International Association of Lawyers adopts basic principles on refugees at Budapest congress
The International Association of Lawyers (UIA – Union Internationale des Avocats) adopted “Budapest Principles” on the status of refugees at annual international congress held in the Hungarian capital.
Laurence Bory became the first woman to be made president of the UIA in Budapest.
“Given the observation of the mass violation of the human rights of migrants currently and the fact that the status of refugees is being called into question, even in the most democratic countries, UIA’s aim is to review the concept of ‘refugee’ through these principles,” the UIA said in a statement. The association is asking that the global community of lawyers also adhere to these principles.
“The international community must set up solidarity mechanisms that make it possible to share the pressure resulting from the crisis equitably, in order to help the most affected countries to manage it,” said Jean-Jacques Uettwiller, outgoing UIA President. “That is why UIA calls upon states to honor the commitments made, in particular in the September 2016 New York Declaration.”
The association elected its first female president in its near 90-year history during the closing session in Budapest. Laurence Bory, a lawyer at the Geneva Bar and one of the founding partners of the law firm Bory & Associés, has been involved with the UIA since 1993. In her investiture speech she urged congress attendees to think deeply about the importance of the rule of law, and the dangers of using the public interest as a pretext to reduce the protection of individuals. She acknowledged the “remarkable work” of her predecessor on refugee rights and stressed the role of the legal profession in defending the rule of law: “I therefore urge each of you, in your respective countries, to fight so that the separation of powers becomes or remains a reality.”
The 60th Congress of the UIA ran from October 28-31 at the Marriott Hotel Budapest.
More than 300 international speakers from 70 countries shared their expertise in sessions attended by more than 1,000 legal professionals. Business law, human rights, art law and robotics law, as well as the general practice of law, were among the topics addressed, with the key themes being compliance and data protection.
The local organizers were delighted with the way the event went, and particularly with the feedback they had received. The tone was set at the opening ceremony held at the Academy of Music, including “an elegant combination of speeches, celebration and music”. That continued at the informal evening, which featured several partners of local firms dressed in traditional Hungarian folk costumes, and performances by Fono Folk Ensemble, Fricska, and various artisans.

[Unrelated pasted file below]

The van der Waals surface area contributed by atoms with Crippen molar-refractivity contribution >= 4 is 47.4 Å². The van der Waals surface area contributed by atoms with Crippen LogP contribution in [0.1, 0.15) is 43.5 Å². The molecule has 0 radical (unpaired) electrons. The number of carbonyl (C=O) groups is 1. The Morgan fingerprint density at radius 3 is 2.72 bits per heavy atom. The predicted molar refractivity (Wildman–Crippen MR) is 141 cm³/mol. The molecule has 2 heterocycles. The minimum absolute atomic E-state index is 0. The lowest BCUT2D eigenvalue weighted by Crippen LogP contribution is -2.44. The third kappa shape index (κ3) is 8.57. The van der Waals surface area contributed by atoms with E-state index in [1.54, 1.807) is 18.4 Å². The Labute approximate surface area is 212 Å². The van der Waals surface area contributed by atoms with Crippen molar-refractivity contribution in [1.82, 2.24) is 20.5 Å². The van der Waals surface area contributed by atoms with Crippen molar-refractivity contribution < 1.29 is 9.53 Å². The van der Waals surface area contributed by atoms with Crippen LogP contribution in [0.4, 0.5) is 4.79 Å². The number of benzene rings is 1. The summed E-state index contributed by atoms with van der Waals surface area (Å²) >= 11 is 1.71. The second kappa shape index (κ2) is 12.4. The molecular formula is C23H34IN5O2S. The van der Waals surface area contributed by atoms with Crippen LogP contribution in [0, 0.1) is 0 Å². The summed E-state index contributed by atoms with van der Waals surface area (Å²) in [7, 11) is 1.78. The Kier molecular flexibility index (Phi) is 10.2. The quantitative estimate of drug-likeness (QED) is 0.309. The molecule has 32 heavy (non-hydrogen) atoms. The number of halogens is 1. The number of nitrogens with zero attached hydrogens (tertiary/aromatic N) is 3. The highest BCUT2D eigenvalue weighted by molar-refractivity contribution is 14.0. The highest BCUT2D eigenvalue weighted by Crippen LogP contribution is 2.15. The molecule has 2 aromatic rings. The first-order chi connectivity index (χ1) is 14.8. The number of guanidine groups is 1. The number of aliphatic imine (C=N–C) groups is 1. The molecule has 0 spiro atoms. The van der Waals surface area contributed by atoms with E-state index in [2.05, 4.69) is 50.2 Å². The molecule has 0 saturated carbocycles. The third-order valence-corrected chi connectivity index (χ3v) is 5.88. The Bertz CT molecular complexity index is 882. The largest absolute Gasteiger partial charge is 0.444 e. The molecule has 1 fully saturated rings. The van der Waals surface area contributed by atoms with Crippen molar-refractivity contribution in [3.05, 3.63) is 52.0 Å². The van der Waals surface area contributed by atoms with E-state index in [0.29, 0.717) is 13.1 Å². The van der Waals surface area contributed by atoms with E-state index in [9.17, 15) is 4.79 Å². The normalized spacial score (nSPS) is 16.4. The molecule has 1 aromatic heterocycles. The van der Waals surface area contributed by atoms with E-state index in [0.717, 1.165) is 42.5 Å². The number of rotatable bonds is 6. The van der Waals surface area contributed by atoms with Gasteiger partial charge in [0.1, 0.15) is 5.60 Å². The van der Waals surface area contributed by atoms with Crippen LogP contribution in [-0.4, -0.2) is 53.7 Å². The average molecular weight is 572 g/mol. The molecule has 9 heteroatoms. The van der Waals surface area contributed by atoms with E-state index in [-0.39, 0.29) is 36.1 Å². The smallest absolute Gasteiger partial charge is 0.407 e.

For congress president András Szecskay, founder and managing partner at Szecskay Attorneys at Law, personal highlights included the turnout of local legal dignitaries, including the presidents of the Curia (the highest judicial authority in Hungary) and the Constitutional Court, as well as Minister of Justice László Trócsányi and former Minister of Foreign Affairs János Martonyi, both lawyers by training. “We were able to bring into the limelight Hungarian lawyers who had an opportunity to speak at the congress, which isn’t something you get to do very often. Another very nice moment was the forum for CEE countries where representatives of the various bar associations talked about the state of the legal profession in their country.”
Judit Budai, a partner at Szecskay Attorneys at Law and also part of the organizing committee said the congress was a great showcase for the capital. “I think it is important to bring international conferences like this to Hungary because it proves that we can handle, at a minimum, 1,000 people. Unlike some venues, you are right in the heart of the city here, there are world class service providers, you are surrounded by culture and entertainment, which is important for the spouses who come with the delegates, and there are easily accessible excursions. People who had never visited before, or who had not been here for many years, were surprised and delighted with what we can offer.”
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